From Samurai Revolution: The Dawn of Modern Japan Seen Through the Eyes of the Shogun’s Last Samurai, by Romulus Hillsborough (Tuttle, 2014), Kindle pp. 68-69:
“Defend the country” would soon become a byword among samurai throughout Japan—for it was around this time that Perry arrived. While the Bakufu ranks were filled with men of mediocre ability who had inherited their positions—a fundamental flaw of Tokugawa feudalism which Katsu Kaishū openly resented—such was not the case for the entire Edo elite. And fortunately for Kaishū, and indeed the future of the country, the extraordinary talents of the still relatively obscure scholar of Dutch studies caught the attention of Ōkubo Tadahiro (better known by his later name, Ōkubo Ichiō), one of the most progressive Bakufu officials in those most critical of times.
Ōkubo was born in Bunka 14 (1817), six years before Kaishū. While both men were vassals of the shōgun, their social standings, and the opportunities presented them in early life, were worlds apart. Kaishū came into this world with “no expectations in life”; Ōkubo was the eldest son of an old illustrious samurai family whose service to the House of Tokugawa was older than the Bakufu itself. From childhood he “applied himself diligently to literature and martial arts,” Kaishū later wrote of Ōkubo. At age fourteen he served at Edo Castle as a page to Shōgun Iénari, the same year that he was conferred with the honorary title Shima-no-Kami. A staunch advocate of Open the Country, he was brought into the higher echelons of the Bakufu hierarchy in Ansei 1 (1854), soon after Perry’s second visit. In the Fifth Month of that year Senior Councilor Abé Masahiro appointed him to the post of metsuké in charge of coastal defense. During the final years of Tokugawa rule, Ōkubo would serve in a number of other high posts, including chief of the Institute for the Study of Barbarian Books, Nagasaki magistrate, Kyōto magistrate, ōmetsuké, commissioner of foreign affairs, attendant (and advisor) to Shōgun Iémochi, chief of the Kōbusho military academy, and commissioner of finance.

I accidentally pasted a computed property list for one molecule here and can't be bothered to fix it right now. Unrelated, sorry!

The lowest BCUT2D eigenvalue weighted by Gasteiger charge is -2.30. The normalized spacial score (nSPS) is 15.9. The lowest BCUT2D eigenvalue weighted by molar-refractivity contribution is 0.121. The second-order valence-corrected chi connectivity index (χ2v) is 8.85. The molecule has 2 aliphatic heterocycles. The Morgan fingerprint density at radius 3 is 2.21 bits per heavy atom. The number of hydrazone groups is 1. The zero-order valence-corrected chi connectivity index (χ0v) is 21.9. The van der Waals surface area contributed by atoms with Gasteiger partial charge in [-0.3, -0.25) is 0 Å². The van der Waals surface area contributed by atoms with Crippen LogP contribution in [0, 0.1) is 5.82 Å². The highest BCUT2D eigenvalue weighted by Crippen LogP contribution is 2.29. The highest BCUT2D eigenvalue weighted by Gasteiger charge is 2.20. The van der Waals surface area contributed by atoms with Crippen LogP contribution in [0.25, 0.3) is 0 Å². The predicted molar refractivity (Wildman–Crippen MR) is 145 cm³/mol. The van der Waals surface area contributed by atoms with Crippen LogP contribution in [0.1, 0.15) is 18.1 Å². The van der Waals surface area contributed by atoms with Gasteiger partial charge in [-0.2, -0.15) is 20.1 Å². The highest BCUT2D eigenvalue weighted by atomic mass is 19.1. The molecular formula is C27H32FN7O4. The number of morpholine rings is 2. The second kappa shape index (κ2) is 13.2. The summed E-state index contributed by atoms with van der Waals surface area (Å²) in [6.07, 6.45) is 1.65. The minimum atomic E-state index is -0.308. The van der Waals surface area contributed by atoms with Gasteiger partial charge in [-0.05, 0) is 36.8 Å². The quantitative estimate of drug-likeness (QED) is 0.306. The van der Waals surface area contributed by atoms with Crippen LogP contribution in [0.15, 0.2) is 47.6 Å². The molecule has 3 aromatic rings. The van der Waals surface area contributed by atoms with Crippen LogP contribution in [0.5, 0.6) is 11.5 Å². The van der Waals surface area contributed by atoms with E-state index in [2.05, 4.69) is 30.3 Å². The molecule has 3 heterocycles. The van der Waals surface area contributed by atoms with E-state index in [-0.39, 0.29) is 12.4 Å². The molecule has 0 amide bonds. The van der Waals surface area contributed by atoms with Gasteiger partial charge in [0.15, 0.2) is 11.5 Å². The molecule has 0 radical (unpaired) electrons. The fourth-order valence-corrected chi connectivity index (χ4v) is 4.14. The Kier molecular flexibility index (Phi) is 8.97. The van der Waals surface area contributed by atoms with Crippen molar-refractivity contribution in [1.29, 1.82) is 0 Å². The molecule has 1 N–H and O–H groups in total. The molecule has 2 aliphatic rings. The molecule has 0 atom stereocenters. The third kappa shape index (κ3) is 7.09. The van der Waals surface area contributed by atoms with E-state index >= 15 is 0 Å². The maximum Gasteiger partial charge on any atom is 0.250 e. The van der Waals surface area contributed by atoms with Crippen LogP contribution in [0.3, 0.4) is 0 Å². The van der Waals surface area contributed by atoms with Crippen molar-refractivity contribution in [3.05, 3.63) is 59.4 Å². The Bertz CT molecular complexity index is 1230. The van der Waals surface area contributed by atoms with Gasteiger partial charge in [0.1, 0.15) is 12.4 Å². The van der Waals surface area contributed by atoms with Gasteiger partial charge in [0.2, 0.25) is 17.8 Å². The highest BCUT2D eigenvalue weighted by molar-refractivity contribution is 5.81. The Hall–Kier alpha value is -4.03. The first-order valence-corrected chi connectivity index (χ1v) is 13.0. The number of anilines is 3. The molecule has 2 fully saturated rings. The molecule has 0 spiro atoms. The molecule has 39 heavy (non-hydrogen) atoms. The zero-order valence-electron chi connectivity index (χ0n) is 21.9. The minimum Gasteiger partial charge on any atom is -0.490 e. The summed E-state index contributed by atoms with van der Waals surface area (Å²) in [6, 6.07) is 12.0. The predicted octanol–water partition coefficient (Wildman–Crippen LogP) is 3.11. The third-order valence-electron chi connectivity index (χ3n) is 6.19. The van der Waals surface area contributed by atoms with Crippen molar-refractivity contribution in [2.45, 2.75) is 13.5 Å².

Ōkubo was a connoisseur of fine tea, tobacco, swords, horses, calligraphy, and Japanese literature. He was a Japanese classicist and poet, whose collection of waka (31-syllable odes) and other writings would be published posthumously by Katsu Kaishū. Ōkubo clashed with the “numerous insignificants [around him],” Kaishū wrote. A physically small man, he possessed some of the most venerated qualities among samurai. Kaishū praised him for his frugality and high moral character, though he was sometimes “too stern for his own good.” When asked in the 1890s to name the most insightful scholar during the final years of the Bakufu, Kaishū designated Ōkubo with that distinction. Even if Ōkubo tended to be “too honest,” he was “sincere and a deep thinker.” That the highborn Ōkubo was quick to acknowledge the extraordinary abilities of the son of Katsu Kokichi is testimony that Kaishū’s evaluation of his patron was as sound as their lifelong friendship, which would prove indispensable in maintaining order in Edo when the Bakufu collapsed thirteen years later.